Great apes are generally found in forested areas that are located on, or near, the equator. However, behavioral flexibility allows for some variation in habitat utilization that may be seen among populations of the same species. Availability of appropriate foods is the primary factor that limits the number of individuals that may occupy any given area. The range of great ape habitat includes primary forest, bamboo forest, lowland swamp, grasslands, and woodland savanna.
Gorillas, chimpanzees, and bonobos utilize all levels of their habitat, but are primarily terrestrial. Each species is well adapted for moving and foraging in the trees, although the amount of time that each spends off the ground varies. Chimpanzees and bonobos, smaller and lighter than gorillas, utilize the trees throughout their lives. As male gorillas mature, their increased bulk prevents them from using the trees as easily, and they may spend the majority of their time on the ground. This difference is well illustrated by the fact that all great apes construct their night nests in the trees, except for adult male gorillas, which commonly build their sleeping nests on the ground.
Chimpanzees occur in very diverse habitats throughout their range. They may be found in primary or secondary forest, tropical rainforest, grasslands, or woodland savanna.
Bonobos are not found outside of primary or secondary forest. Lowland gorillas occur in primary and secondary forest as well, but also utilize marshy habitats, such as areas known as bais (pronounced "buys"). Bais are large, natural clearings within the forest that are brightly lit and populated by plant species that grow in very wet areas. Gorillas, as well as other forest species, consume these preferred foods, sometimes wading waist high in water to collect handfuls of the succulent plants. Mountain gorillas live at higher altitudes than chimpanzees, bonobos, or lowland gorillas, existing in montane and bamboo forest. Unlike these other species, they have much longer and thicker hair to protect them from the colder temperatures.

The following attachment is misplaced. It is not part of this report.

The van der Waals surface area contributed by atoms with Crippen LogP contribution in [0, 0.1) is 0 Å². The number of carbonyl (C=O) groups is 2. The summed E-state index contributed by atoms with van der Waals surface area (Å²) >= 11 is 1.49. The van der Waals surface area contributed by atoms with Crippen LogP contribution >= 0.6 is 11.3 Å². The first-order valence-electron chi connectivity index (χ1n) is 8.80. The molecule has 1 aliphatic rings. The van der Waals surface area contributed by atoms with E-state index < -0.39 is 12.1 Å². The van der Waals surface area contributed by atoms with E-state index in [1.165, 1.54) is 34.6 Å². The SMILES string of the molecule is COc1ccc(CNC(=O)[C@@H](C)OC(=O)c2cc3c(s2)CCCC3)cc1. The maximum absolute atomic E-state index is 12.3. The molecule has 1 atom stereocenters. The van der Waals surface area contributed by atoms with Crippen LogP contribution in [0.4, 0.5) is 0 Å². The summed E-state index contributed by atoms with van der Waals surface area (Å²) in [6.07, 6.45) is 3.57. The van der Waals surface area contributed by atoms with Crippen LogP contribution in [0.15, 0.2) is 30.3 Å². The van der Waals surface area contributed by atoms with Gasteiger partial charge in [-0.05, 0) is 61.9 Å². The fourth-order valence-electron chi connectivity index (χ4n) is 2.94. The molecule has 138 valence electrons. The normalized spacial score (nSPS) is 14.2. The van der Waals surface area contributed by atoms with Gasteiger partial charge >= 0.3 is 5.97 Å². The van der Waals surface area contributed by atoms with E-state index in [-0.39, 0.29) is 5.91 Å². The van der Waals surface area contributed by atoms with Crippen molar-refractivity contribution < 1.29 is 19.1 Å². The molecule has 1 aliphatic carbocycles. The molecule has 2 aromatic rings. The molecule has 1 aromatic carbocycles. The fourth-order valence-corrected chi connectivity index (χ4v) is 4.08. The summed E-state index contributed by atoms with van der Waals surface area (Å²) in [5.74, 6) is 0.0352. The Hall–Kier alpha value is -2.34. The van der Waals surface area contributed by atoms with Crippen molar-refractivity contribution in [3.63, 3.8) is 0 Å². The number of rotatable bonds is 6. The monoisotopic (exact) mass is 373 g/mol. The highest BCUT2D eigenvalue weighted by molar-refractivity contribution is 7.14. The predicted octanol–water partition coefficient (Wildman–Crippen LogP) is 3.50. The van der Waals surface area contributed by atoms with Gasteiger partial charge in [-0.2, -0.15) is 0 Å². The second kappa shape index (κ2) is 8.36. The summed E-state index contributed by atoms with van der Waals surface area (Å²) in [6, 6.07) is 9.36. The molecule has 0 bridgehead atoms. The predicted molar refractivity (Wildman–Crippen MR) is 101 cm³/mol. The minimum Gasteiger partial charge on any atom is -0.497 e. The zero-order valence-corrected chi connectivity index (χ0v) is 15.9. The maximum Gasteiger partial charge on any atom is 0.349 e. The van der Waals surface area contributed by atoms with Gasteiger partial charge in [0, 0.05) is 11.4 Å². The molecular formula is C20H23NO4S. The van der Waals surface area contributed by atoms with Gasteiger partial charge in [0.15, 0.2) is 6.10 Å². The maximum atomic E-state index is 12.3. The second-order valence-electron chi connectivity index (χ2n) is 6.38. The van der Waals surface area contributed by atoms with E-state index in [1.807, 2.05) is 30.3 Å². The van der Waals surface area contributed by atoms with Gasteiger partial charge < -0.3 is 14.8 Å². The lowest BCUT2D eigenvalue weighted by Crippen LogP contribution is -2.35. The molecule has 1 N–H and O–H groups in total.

Orangutans possess a number of physical and behavioral traits that make them particularly well adapted for life in the trees. They live in the canopies of rainforests, montane forests, and lowland swamps, and are the only great apes that are primarily arboreal. Their distinctive anatomy allows them to perform all of their most essential behaviors, such as traveling, foraging, and mating, while suspended in the treetops. Orangutans are fully capable of movement on the ground,
although it is awkward by comparison. This clear disadvantage restricts the range of habitats that they can successfully occupy when compared to the African apes.
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